Upstairs there is a gallery overlooking the kitchen with the bedrooms leading off it. The master bedroom has a balcony, dressing room and en-suite bathroom with a corner bath.
The second bedroom upstairs has a window seat and a ladder to the loft which leads to another bedroom. Both of these rooms have en-suite bathrooms.
Bedroom three also has a ladder to the loft, and the last two bedrooms have doors out to a balcony. A shower room completes the accommodation upstairs.
The 1.9 acres outside have been designed by landscaper Elizabeth O'Connell, who made a particular feature of the hazel-lined stream at the end of the garden. Approximately 80 trees were planted in 1998 and these have now matured beautifully.
The house is connected to Eir Fibre Extreme broadband, so anyone planning on working remotely should have no problems.
Ballybrittas is a small village in north-east Laois. It's a place that many would have passed through on the road to Limerick before it was bypassed by the M7. It's a lot quieter now with not as many stopovers for lunch, but the local community is thriving and has seen a lot of commuters move down because they were either priced out of Dublin or looking for more value for their money.
The motorway is only five minutes away, so a trip into the capital would take an hour. Portarlington train station is also only a five-minute drive, so if you don't want to face the traffic, a train journey into Dublin takes 40 minutes. Ballybrittas has a small grocery store, a pub and a garage, for bulk shopping, locals tend to head to either Portlaoise or Portarlington.
Things to Do
When the sun shines, local families flock to Emo Court House, which is only a few minutes from Ballybrittas. There is a beautiful parkland surrounding the 1790s neoclassical mansion with a lake, walking trails and picnic areas. There is also a café and tours of the house.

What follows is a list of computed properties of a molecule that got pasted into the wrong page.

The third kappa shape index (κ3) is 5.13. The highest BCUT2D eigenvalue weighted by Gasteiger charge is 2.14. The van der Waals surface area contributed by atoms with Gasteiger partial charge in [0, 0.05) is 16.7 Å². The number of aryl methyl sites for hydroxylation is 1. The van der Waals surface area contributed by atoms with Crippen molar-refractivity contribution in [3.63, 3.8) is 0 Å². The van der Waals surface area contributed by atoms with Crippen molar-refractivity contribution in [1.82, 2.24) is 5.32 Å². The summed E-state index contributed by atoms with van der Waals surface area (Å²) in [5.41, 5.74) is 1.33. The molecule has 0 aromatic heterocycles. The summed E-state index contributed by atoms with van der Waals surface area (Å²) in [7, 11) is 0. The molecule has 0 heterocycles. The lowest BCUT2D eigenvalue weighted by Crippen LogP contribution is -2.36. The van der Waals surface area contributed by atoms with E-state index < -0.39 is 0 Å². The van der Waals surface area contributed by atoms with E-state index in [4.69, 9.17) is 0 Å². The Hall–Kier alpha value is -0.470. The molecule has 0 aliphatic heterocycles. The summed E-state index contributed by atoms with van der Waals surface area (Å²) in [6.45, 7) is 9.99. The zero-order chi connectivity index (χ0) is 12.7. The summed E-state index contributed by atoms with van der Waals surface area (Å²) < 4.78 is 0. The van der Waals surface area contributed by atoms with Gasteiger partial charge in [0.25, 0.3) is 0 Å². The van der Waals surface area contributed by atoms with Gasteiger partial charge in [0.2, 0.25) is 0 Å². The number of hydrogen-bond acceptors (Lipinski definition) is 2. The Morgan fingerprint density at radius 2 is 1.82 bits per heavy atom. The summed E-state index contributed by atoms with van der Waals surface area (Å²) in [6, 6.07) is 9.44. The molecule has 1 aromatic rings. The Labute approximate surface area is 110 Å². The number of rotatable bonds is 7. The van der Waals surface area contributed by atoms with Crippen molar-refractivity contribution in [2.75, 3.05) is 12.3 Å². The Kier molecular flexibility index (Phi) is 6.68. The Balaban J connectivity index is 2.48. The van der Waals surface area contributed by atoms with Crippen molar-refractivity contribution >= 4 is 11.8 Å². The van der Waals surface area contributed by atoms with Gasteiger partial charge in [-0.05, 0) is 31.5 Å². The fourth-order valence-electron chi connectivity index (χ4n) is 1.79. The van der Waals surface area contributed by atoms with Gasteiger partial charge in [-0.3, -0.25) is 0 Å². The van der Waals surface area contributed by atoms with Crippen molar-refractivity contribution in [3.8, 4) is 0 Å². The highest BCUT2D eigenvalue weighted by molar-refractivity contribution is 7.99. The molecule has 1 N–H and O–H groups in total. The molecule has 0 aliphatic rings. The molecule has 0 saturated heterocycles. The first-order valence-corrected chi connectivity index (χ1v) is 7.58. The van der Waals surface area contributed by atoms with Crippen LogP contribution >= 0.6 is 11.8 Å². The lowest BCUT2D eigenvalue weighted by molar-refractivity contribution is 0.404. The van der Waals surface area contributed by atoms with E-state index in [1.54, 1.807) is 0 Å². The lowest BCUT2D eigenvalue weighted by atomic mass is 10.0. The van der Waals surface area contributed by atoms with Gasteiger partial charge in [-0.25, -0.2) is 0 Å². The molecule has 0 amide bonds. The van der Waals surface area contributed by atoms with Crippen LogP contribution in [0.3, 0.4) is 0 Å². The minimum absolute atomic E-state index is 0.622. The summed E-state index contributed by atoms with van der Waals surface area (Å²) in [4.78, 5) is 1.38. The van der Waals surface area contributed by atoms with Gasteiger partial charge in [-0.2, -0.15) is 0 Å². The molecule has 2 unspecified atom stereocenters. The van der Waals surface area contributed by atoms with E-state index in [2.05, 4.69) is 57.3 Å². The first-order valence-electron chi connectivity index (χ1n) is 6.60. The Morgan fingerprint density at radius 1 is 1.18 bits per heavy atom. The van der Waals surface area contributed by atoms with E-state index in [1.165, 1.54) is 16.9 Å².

Another local site to visit is the Rock of Dunamase. It was the seat of the ancient kings of Laois and it is a spectacular natural feature. You won't spend the day there, but it's definitely worth taking an hour or so to admire the ruin.
Eating and Drinking
Fisherman's Inn in Ballybrittas is always a winner if you're after some traditional music or a very good pint by the fire. Just be aware that stories of ghosts at the pub have long been recounted by locals and visitors alike.
For food, the five-star Heritage Hotel is a two-minute drive from the house and has the Slieve Bloom Bar serving food all day, or the Arlington Room for special occasions or the odd treat.
Tourism isn't big in Laois outside visitors to The Heritage Hotel. Ballybrittas has a very tight community of locals and blow-ins with many commuting into Dublin for work. The county really comes to life every September though, when rock stars and revellers arrive for the Electric Picnic music and arts festival.
What's Not To Like
When most people think of a second home, they imagine the beach, restaurants galore and plenty of activities for the kids. Ballybrittas has none of these but this house does offer a real sense of privacy and peace. And if the Irish midlands was exactly where Michael Jackson had to come to feel he could hide away (Westmeath in 2006), then who are we to knock it?
Ballybrittas, Co Laois
Asking price: €540,000
Agent: Kate O'Shea (086) 7981888